• IOSCO final report on protection of client assets IOSCO has published its final report on recommendations regarding the protection of client assets. The report contains eight principles that provide guidance to regulators on how to enhance their supervision of intermediaries holding client assets by clarifying the roles of the intermediary and the regulator in protecting those assets. The principles also outline the intermediaries’ responsibility to ensure compliance with applicable domestic rules and regulations (including in the areas of recordkeeping, providing statements of account, and arrangements to safeguard client assets and minimise the risk of loss and misuse), including through the development of internal systems and controls to monitor compliance. IOSCO consulted on the principles in February 2013. EMIR ESMA has published its final report on procedural rules to impose fines and periodic penalty payments on trade repositories. Under EMIR, where ESMA finds that a TR has, intentionally or negligently, committed one of the infringements listed in Annex I of EMIR, it must impose a fine. ESMA is also required to impose periodic penalty payments in order to compel TRs or other relevant persons to put an end to an infringement or respectively to comply with their obligations in accordance with EMIR. In the meantime, EMIR’s reporting obligation will come into full effect on 12 February 2014. EC reporting and transparency proposal The European Commission has published a legislative proposal for a Regulation on reporting and transparency of securities financing transactions (SFTs). The proposed Regulation sets out proposals for requirements for: (i) financial or non-financial counterparties of SFTs to report the details of SFT transactions to trade repositories; (ii) UCITS management companies, UCITS investment companies and AIFMs to provide information to investors on their use of SFTs and other financing structures; and (iii) counterparties seeking to engage in rehypothecation to ensure certain conditions are satisfied before they have the right to rehypothecation. The proposal stems from the Commission’s work on risks posed by shadow banking.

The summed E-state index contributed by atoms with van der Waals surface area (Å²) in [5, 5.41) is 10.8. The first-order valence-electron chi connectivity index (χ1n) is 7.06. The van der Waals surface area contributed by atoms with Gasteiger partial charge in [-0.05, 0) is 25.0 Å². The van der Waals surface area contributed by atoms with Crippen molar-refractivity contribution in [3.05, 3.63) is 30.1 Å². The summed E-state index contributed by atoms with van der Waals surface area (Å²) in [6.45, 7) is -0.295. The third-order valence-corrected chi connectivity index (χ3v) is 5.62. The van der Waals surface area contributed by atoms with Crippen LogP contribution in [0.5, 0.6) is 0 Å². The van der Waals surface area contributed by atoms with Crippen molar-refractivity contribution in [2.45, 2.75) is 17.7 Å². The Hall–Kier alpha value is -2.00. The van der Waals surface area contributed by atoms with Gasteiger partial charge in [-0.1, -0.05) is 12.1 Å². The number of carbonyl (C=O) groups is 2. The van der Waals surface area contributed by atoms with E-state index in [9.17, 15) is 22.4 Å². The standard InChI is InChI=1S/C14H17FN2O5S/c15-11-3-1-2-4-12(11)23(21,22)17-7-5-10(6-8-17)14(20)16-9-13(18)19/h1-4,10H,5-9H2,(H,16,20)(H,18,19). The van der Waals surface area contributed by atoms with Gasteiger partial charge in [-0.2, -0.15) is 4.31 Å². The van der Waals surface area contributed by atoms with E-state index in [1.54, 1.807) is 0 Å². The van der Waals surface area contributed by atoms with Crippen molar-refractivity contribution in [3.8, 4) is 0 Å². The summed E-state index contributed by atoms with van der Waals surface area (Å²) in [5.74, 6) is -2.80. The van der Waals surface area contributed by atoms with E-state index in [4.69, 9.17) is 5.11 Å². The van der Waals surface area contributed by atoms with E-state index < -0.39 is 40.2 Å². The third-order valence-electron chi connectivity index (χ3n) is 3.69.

• EC proposal for banking structural reforms The European Commission has published a legislative proposal for a Regulation introducing structural reforms to the EU banking sector. The proposal is aimed at banks that are deemed to be too big to fail because the consequences of their failure are considered detrimental for the financial system as a whole. The Regulation will apply to EU banks deemed to be of global systemic importance or those exceeding certain specified thresholds. The EC is proposing to introduce a ban on proprietary trading with effect from 1 January 2017 and a power for supervisors to require banks to separate certain trading activities from a deposit-taking entity as of 1 July 2018. EBA on CRR own funds requirement The European Banking Authority has published final draft RTS on own funds requirements for investment firms based on fixed overheads under the CRR. These firms are required to hold eligible capital of at least one-quarter of the fixed overheads of the previous year, or projected fixed overheads in the case of an investment firm not having completed business for one year. The draft RTS harmonise calculations of capital requirements, use a subtractive approach for calculating fixed overheads and propose the inclusion of the use of tied agents in the calculation. The EBA has confirmed that these final draft RTS have been sent to the Commission for adoption. CRD IV The European Systemic Risk Board has published its decision on a framework for national macro-prudential policy notifications and the provision of opinions and the issuing of recommendations by the ESRB, as required by CRD IV. ESRB must provide opinions and issue recommendations on specific macro-prudential measures within one month of receiving notification of such measures. The decision sets out the process it will follow for assessing notified measures and delivering opinions or recommendations. It also sets out the process notifying authorities must follow when providing notifications, including the use of a specific template.